Restoring Confidence in the American Story

As important as these commitments are to our republic, many Americans, especially black Americans, remain alienated—not only from conservatism, but from the American story. We have made profound strides toward a more just society. Yet a sober view of human nature—a hallmark of conservatism—requires honesty about the history of slavery and the persistence of racist attitudes in the United States.

The conservative vision of a just society is utterly consistent with that of the Rev. Martin Luther King Jr. and his campaign to overcome racial injustice. King consciously rejected the politics of tribalism and resentment, as well as Marxist schemes for economic empowerment. He believed in the dignity of work and the essential value of a quality education as the gateway to human flourishing. Unlike today’s Left, King understood that the demand for equality, justice, and opportunity is embodied in the American Founding. He sought to bring the nation “back to those great wells of democracy which were dug deep by the founding fathers in their formulation of the Constitution and the Declaration of Independence.” King reached for an American solution to the problem of racism, one that all conservatives must embrace.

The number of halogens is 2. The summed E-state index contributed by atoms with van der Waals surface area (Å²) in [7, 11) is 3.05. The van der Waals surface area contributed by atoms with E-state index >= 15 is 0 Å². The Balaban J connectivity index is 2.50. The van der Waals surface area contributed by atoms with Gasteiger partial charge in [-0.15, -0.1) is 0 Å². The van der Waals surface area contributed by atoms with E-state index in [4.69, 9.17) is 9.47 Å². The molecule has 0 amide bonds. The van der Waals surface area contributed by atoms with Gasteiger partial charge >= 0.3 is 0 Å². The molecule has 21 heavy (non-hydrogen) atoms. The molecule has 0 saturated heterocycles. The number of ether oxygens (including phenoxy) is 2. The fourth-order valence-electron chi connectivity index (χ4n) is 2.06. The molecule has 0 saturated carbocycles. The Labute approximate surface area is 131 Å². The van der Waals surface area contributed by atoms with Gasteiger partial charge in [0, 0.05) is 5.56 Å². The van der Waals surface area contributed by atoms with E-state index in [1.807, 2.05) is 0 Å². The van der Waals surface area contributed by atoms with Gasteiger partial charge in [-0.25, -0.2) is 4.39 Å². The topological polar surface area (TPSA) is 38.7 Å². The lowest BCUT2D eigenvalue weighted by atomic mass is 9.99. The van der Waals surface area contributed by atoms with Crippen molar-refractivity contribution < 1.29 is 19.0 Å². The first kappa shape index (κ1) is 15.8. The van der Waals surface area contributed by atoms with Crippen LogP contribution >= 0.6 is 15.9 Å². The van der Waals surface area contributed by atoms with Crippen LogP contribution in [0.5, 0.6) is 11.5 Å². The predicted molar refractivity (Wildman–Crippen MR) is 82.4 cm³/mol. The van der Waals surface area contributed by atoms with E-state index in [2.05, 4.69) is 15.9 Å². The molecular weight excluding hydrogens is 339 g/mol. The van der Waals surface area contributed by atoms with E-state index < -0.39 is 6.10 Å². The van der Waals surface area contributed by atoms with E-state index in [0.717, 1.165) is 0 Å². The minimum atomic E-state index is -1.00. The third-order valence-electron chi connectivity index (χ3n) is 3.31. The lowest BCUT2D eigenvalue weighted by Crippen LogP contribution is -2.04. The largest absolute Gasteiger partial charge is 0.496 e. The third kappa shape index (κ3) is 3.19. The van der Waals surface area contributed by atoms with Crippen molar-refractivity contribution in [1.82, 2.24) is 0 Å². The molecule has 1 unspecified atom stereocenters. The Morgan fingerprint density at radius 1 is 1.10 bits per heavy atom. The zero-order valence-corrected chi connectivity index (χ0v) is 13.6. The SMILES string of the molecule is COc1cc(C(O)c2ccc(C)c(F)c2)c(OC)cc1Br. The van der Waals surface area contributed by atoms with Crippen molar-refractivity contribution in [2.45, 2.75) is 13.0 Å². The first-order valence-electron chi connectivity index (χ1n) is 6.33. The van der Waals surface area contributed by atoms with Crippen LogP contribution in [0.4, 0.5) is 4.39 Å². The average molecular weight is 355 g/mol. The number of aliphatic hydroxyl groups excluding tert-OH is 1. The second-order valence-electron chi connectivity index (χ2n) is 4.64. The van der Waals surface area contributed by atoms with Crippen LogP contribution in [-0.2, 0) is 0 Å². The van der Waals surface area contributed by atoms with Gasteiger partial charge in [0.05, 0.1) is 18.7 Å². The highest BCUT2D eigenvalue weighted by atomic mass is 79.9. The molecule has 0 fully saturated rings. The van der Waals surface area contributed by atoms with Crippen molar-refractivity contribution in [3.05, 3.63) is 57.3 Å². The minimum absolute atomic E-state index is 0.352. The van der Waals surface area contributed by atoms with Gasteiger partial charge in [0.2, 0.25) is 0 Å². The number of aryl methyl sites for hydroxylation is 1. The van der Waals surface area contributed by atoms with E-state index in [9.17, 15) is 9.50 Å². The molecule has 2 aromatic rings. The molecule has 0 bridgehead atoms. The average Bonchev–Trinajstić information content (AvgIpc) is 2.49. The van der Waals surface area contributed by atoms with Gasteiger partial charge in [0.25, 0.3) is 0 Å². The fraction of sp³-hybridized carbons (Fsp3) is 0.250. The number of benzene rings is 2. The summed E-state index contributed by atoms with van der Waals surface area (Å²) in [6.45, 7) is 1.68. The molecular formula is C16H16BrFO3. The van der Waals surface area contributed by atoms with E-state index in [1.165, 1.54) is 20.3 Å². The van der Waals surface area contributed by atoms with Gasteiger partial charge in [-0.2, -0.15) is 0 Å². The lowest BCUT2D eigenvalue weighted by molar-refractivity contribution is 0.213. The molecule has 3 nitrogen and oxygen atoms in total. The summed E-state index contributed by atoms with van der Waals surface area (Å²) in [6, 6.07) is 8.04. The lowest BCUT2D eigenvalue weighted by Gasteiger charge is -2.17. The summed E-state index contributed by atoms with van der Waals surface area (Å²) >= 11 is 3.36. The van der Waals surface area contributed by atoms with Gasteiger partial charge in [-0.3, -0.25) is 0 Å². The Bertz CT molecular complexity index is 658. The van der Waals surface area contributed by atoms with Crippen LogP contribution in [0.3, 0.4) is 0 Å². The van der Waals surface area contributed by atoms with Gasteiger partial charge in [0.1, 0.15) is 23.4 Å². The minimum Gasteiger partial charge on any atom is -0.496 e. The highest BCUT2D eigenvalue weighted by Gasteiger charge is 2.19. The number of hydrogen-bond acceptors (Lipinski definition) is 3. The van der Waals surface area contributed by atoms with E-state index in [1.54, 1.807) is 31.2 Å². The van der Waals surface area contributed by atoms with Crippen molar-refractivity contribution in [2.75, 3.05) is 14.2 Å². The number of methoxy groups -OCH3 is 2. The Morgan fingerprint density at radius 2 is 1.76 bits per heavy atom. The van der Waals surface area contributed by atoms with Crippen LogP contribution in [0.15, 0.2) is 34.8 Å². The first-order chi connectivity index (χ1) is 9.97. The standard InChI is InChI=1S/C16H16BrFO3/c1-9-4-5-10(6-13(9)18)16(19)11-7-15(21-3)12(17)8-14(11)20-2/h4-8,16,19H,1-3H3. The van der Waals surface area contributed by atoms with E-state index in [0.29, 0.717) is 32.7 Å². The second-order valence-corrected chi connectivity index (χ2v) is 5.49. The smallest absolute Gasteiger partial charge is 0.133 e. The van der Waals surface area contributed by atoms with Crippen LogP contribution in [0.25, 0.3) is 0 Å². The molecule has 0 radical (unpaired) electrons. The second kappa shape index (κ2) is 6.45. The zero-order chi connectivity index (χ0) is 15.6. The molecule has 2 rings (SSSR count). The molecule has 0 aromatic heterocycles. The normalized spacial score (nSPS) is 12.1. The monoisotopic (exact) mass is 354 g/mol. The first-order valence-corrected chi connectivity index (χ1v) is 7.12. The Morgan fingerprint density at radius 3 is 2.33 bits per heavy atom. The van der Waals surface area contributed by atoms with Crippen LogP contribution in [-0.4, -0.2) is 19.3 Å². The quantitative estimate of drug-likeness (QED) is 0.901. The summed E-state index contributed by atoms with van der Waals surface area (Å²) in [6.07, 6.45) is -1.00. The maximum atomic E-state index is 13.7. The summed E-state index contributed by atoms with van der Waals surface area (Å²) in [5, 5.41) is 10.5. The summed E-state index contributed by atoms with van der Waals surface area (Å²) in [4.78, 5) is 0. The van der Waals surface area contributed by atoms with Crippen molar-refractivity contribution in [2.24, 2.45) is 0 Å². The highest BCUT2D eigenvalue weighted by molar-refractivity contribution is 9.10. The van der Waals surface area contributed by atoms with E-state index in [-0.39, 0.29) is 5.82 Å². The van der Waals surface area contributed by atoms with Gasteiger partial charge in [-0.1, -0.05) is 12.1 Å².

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Also among those disillusioned with the promise of America are young people. This, in part, represents a crisis of memory: Our nation’s schools and colleges are failing miserably to teach the next generation the often tortuous yet rich and inspiring story of America’s journey toward a more just and democratic society. Young people also have experienced several traumas over the past 20 years—economic and financial crises, terrorism, a pandemic, and foreign wars—and have carried much of the burden. To the young, the Left offers socialism, “cancel culture,” and the legitimation of envy. Therein lies the path to cultural decline and eventual collapse.